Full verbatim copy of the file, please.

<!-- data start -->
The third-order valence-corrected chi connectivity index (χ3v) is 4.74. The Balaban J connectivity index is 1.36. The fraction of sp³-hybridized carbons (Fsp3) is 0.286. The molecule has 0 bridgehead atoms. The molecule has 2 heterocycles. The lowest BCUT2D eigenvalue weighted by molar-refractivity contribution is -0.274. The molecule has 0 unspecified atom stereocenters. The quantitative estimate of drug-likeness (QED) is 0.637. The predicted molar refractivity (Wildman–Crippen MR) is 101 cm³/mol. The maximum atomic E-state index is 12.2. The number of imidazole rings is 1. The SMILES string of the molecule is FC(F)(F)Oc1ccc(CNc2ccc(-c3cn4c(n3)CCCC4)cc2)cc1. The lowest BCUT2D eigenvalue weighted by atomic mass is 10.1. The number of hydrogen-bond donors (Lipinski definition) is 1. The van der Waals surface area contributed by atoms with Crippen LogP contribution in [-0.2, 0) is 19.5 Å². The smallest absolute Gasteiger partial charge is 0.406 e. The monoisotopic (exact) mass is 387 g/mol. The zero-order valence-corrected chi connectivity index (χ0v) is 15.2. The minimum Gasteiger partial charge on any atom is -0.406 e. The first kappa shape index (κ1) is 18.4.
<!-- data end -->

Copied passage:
The third-order valence-corrected chi connectivity index (χ3v) is 4.74. The Balaban J connectivity index is 1.36. The fraction of sp³-hybridized carbons (Fsp3) is 0.286. The molecule has 0 bridgehead atoms. The molecule has 2 heterocycles. The lowest BCUT2D eigenvalue weighted by molar-refractivity contribution is -0.274. The molecule has 0 unspecified atom stereocenters. The quantitative estimate of drug-likeness (QED) is 0.637. The predicted molar refractivity (Wildman–Crippen MR) is 101 cm³/mol. The maximum atomic E-state index is 12.2. The number of imidazole rings is 1. The SMILES string of the molecule is FC(F)(F)Oc1ccc(CNc2ccc(-c3cn4c(n3)CCCC4)cc2)cc1. The lowest BCUT2D eigenvalue weighted by atomic mass is 10.1. The number of hydrogen-bond donors (Lipinski definition) is 1. The van der Waals surface area contributed by atoms with Crippen LogP contribution in [-0.2, 0) is 19.5 Å². The smallest absolute Gasteiger partial charge is 0.406 e. The monoisotopic (exact) mass is 387 g/mol. The zero-order valence-corrected chi connectivity index (χ0v) is 15.2. The minimum Gasteiger partial charge on any atom is -0.406 e. The first kappa shape index (κ1) is 18.4.